"God save the United
States and this honorable court."
With that prayer
opening the U.S. Supreme Court, the justices gathered to hear Dr. Michael
Newdow, a physician and a lawyer, argue that his daughter ought not be
subjected to beginning her school day by reciting the Pledge of Allegiance
with the phrase, "one nation under God."
He argued that the
phrase "under God" which schools ask children to repeat, promotes a
religious belief that God exists and that ours is a nation "under" Him -
which, as an atheist, he profoundly disagrees with.
Newdow, who took the
unusual step of defending his own case before the Court, argued, "I am an
atheist. I don't believe in God. And every school morning my child is asked
to stand up, face that flag, put her hand over her heart, and say her father
Justice Sandra Day O'Connor
interrupted, "Well, she does have a right not to participate."
Newdow cited a case in which
the Court declared prayer in school as unconstitutional, saying, "under Lee
v. Weisman she's clearly coerced to participate."
O'Connor interjected, "That
was a prayer."
Newdow: "Well, I'm not sure
this isn't a prayer." He noted that President Bush said that in asking
citizens to pledge allegiance to "one nation under God," they are
participating "in an important American tradition of humbly seeking the
wisdom and blessing..."
However, Solicitor General
Theodore Olson argued that the phrase is simply "an acknowledgment of the
religious basis of the framers of the Constitution, who believed not only
that the right to revolt, but that the right to vest power in the people to
create government came as a result of religious principles."
As the Declaration of
Independence says, "All men are created equal, that they are endowed by
their Creator with certain unalienable rights." George Washington wrote to
his Continental Army, "The fate of unborn millions will now depend, under
God, on the courage and conduct of this army."
Abraham Lincoln, in his
Gettysburg Address, declared "that this Nation, under God, shall have a new
birth of freedom." Our national motto, minted on coins for a century is "in
God we trust."
America has always perceived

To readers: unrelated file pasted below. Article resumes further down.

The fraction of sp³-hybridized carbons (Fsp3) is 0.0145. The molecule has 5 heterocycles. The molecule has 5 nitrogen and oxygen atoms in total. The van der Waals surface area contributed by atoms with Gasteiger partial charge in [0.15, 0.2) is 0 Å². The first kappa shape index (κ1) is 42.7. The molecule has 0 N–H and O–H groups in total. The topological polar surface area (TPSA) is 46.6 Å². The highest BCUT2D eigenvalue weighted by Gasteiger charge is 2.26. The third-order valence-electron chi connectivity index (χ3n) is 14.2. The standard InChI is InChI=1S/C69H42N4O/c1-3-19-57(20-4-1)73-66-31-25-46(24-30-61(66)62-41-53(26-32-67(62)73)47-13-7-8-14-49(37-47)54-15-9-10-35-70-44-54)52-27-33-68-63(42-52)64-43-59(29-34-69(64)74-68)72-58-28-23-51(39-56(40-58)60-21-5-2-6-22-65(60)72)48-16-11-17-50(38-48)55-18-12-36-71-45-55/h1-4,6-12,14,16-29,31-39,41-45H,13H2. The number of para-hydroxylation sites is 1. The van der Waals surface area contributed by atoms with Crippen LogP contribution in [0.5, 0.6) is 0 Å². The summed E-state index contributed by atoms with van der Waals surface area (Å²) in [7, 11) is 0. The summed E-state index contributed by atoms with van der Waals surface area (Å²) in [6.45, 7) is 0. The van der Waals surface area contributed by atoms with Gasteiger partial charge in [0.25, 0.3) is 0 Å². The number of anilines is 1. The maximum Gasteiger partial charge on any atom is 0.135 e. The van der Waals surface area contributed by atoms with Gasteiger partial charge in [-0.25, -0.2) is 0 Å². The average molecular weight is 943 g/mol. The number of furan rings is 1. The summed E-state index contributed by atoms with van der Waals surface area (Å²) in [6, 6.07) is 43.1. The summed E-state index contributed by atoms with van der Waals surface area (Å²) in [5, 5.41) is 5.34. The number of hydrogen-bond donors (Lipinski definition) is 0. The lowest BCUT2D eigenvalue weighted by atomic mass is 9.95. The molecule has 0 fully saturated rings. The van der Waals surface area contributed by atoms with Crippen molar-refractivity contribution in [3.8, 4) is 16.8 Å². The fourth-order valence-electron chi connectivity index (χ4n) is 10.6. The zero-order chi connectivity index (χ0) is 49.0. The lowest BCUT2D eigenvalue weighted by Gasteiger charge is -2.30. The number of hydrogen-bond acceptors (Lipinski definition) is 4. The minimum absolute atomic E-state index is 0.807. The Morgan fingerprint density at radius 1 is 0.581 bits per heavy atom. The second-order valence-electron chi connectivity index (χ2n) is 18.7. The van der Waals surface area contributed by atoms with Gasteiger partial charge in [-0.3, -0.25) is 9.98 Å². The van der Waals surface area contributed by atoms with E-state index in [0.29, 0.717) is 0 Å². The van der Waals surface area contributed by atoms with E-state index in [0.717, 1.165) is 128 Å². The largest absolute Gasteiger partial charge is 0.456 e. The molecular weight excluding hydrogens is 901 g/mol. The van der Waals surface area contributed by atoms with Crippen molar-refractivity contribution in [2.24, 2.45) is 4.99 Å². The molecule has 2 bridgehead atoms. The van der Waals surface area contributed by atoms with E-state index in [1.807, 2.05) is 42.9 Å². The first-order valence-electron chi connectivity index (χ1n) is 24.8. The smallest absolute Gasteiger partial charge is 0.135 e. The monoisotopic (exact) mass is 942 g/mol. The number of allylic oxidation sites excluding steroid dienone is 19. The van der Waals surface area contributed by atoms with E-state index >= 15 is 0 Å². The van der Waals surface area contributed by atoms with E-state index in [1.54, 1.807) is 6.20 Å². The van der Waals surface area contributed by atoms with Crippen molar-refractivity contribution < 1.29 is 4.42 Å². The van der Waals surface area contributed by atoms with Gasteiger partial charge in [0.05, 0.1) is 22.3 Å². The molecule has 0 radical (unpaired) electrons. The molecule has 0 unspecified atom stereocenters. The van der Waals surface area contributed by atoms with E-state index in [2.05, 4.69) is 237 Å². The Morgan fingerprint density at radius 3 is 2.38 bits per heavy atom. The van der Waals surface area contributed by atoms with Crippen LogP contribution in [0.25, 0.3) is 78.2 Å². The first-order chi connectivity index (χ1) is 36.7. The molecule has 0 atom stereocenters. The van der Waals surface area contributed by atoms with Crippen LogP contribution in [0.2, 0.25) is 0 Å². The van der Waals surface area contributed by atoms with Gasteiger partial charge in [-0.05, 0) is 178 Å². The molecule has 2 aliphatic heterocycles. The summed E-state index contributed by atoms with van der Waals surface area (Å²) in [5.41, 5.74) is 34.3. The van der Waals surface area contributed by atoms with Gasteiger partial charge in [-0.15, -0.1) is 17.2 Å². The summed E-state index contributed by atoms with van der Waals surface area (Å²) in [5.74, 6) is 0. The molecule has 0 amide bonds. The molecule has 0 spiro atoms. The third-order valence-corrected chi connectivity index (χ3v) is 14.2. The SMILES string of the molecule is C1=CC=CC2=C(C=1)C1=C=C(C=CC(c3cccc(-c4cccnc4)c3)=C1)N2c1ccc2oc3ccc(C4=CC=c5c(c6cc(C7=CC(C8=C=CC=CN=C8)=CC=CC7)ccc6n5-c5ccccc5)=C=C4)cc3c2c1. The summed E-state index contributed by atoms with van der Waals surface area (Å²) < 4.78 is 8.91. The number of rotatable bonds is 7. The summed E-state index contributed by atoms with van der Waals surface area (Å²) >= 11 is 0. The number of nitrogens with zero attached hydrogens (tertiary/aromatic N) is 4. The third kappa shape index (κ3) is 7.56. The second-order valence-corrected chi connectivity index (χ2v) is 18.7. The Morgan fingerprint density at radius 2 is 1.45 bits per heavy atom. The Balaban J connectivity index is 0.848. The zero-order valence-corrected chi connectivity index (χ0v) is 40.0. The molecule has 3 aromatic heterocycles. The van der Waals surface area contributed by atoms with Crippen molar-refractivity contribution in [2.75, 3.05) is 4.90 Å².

itself as being "under God." It is a simple statement of historical fact.
O'Connor asked Newdow, "Do you
have a problem with `In God we trust,' on coins?"
"Only if my daughter is forced
to say, `In God We Trust,'" the father replied gamely.
Seven of the eight
justices appeared skeptical. Justice Ruth Bader Ginsburg, a liberal,
commented: "It's two words sandwiched in the middle of something, and the
child doesn't have to say those words."
Justice David Souter,
argued that "As a religious affirmation, it is so tepid, so diluted, so far
from a compulsory prayer that in fact it should be, in effect, beneath the
Newdow disagreed: "For
the government to come in and say, 'We've decided for you this is
inconsequential or unimportant is an arrogant pretension."
Souter replied that the
government is not "defining this as inconsequential for you." Rather in our
secular society, "whatever is distinctively religious as an affirmation is
"That is a view that you may choose to take and the majority of Americans
may choose to take. But when I see the flag and I think of pledging
allegiance, it's like I'm getting slapped in the face."
Breyer argued that the Pledge "serves a purpose of unification at the price
of offending a small number of people like you."
William Rehnquist asked Newdow what the vote was of Congress to adopt the
"under God" phrase.
apparently unanimous," the doctor replied.
doesn't sound divisive," proclaimed the Chief Justice.
because no atheist can get elected to public office!" he fired back,
sparking laughter and a rare burst of applause, infuriating Rehnquist.
adept as Newdow was on his feet, he's personally inept. He never did marry
his daughter's mother, Sandra Banning. California courts have given her, not
him, the right to make decisions about her upbringing. Neither Ms. Banning
nor her daughter object to saying the Pledge. And, as her brief in the case
put it, "Mr. Newdow is not able to co-parent as evidenced by his decision to
involve the child in a lawsuit without Ms. Banning's consent."
An AP poll
found nine of ten Americans favor retaining the "under God" phrase. I
predict the Supreme Court will agree.